This week two Swiss newspapers reported on the problem of the “Swiss stare”. Apparently “expats” (I need a separate blog post to explain what I find wrong with this word) have been complaining online about how they dislike it when Swiss people stare at them. The fact that both papers quoted a forum discussion from 2013 gives an indication of how thin this story is.
I am used to Swiss-bashing articles appearing in the English-language media but when I see Swiss newspapers jumping on the bandwagon, I think it is unfortunate, to say the least. All it does is make everyone look bad.
Here’s the interesting part. I heard about the “Swiss stare” when I was contacted by one of the newspapers in question earlier this week, and asked for my take on the issue. I said, honestly, that I had never found it a problem. I’m a bit of a starer myself so maybe I’ve come to live in the right place. In my view, Swiss people in public behave quite like introverts. They are happier to observe others than to draw attention to themselves. That is the group dynamic rather than a reflection of individual characters.
The journalist did not use my answers because they did not fit into the thesis he was presenting. Fair enough. It’s a trivial enough subject and not a serious newspaper so that’s OK. But in the long run, these sorts of stories have a cumulative negative impact, and this is one of the reasons I was motivated to write The Naked Swiss. This quote is from chapter one:
Particularly in the English-speaking world, but also among Germans, there is a great appetite for ‘aren’t they strange’ cultural commentary stories about the Swiss. As a general rule, any piece that makes the Swiss appear ridiculous or sinister, or both, is welcome. The result is a caricature of the cat-eating, obsessively recycling, robotically-dull and silly rule-making Swiss that has been so carefully constructed over years that it may never be dismantled. It’s tough being the rich kid of Europe.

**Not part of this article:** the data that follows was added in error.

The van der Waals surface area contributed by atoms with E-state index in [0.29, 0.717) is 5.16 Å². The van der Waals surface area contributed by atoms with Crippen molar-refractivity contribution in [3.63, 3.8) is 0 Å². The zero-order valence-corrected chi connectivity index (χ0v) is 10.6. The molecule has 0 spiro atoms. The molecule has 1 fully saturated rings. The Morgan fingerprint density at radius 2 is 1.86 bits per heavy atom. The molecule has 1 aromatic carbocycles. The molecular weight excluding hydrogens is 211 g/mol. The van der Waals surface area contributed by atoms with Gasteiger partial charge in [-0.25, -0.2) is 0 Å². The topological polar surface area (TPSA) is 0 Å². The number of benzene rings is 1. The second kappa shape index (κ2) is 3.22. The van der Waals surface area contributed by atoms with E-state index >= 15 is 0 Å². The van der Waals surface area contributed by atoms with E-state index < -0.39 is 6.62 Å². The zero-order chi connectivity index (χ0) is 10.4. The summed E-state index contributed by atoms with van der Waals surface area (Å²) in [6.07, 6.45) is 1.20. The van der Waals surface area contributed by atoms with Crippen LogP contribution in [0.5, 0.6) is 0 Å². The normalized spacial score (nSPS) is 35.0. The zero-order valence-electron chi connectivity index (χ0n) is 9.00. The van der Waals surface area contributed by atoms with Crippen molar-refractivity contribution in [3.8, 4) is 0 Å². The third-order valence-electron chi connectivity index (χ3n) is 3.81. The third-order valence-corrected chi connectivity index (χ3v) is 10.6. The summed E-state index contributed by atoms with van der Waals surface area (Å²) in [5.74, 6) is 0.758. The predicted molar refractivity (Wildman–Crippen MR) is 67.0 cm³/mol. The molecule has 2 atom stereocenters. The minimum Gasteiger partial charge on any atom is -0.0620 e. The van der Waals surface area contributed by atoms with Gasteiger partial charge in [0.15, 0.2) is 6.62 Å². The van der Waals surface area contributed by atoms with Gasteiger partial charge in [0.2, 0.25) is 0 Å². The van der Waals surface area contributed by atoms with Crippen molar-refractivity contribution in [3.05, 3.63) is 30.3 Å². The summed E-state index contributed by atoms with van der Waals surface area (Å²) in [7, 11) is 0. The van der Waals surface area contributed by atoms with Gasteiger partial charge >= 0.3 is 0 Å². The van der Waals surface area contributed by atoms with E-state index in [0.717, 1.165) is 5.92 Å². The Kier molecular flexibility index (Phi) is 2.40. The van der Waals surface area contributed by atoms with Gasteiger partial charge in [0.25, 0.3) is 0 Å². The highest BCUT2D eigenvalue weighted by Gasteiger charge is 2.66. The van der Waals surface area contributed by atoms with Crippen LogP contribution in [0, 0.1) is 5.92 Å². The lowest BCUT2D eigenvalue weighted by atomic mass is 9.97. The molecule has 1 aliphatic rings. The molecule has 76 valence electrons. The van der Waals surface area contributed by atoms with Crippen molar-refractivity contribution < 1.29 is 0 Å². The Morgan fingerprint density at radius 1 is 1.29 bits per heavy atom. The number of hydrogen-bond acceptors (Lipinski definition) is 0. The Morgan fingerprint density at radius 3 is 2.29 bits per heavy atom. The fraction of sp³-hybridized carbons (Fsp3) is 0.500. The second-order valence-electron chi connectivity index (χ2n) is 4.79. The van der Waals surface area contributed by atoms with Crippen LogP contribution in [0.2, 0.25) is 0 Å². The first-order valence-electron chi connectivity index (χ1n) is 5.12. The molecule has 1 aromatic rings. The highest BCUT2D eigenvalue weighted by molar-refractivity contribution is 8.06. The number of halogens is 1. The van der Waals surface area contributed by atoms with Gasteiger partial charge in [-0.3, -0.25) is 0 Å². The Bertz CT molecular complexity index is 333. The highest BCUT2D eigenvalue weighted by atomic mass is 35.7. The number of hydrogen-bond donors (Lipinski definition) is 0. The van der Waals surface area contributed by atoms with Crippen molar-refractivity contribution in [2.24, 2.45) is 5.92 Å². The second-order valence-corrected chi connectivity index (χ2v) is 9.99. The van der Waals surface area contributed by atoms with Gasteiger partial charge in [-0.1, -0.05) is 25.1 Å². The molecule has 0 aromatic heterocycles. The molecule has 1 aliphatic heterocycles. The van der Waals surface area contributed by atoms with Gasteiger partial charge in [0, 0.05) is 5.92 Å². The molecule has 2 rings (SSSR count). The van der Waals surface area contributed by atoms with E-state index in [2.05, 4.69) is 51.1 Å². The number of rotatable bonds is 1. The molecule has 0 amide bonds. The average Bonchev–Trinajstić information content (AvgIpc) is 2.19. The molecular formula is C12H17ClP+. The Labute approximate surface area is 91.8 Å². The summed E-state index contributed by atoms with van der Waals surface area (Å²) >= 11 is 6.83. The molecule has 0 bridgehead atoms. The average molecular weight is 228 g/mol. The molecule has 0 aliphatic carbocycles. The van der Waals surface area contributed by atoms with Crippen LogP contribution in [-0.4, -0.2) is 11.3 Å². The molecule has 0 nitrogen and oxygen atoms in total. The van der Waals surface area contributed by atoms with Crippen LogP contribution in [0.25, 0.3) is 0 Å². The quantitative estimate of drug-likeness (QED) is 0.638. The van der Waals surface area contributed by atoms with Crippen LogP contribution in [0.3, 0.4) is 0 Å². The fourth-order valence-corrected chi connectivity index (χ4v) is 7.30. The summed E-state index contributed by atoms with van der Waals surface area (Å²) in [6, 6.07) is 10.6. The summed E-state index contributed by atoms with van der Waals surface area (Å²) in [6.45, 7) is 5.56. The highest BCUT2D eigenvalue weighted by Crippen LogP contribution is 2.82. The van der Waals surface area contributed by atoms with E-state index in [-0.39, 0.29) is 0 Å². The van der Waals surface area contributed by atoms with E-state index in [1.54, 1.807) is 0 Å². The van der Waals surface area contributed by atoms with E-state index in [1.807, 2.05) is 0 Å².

Is there any point in me pointing out that this is a multi-cultural country with a much higher proportion of foreigners than the UK or US (13% in each)? One in four people living in Switzerland are foreign-born. That proportion could well be higher on public transport. How do you even know if the person who stared at you on the train that time is Swiss?
But even if it is a real thing that Swiss people do above all others, I’m not sure why this has to be a problem. When I travel, I neither want nor expect the rest of the world to behave like Irish people. I have never been under the illusion that the Irish way is the defining way of behaviour worldwide. Maybe this is a big country / small country thing. If you don’t count Irish pubs, Ireland has never attempted to dominate the world (or indeed any other country) with its norms and culture. I wonder if it is easier to accept differences in other places if you come from a smaller, more insignificant country, or is it mainly down to the individual’s capacity to accept change and adapt?
In the introduction to my book, I quote Siri Hustvedt who said “no person leaves themselves behind in order to look at a painting”. Our individual responses to a work of art depend on who we are, our character. I think the same applies to our individual responses to a country as immigrants.
So, what can you tell me about the “Swiss stare”? Is it real or imagined? Does it make you dislike the Swiss in general? Or could it happen anywhere? I would love to hear some different perspectives on this from anyone who has experience of living in another culture.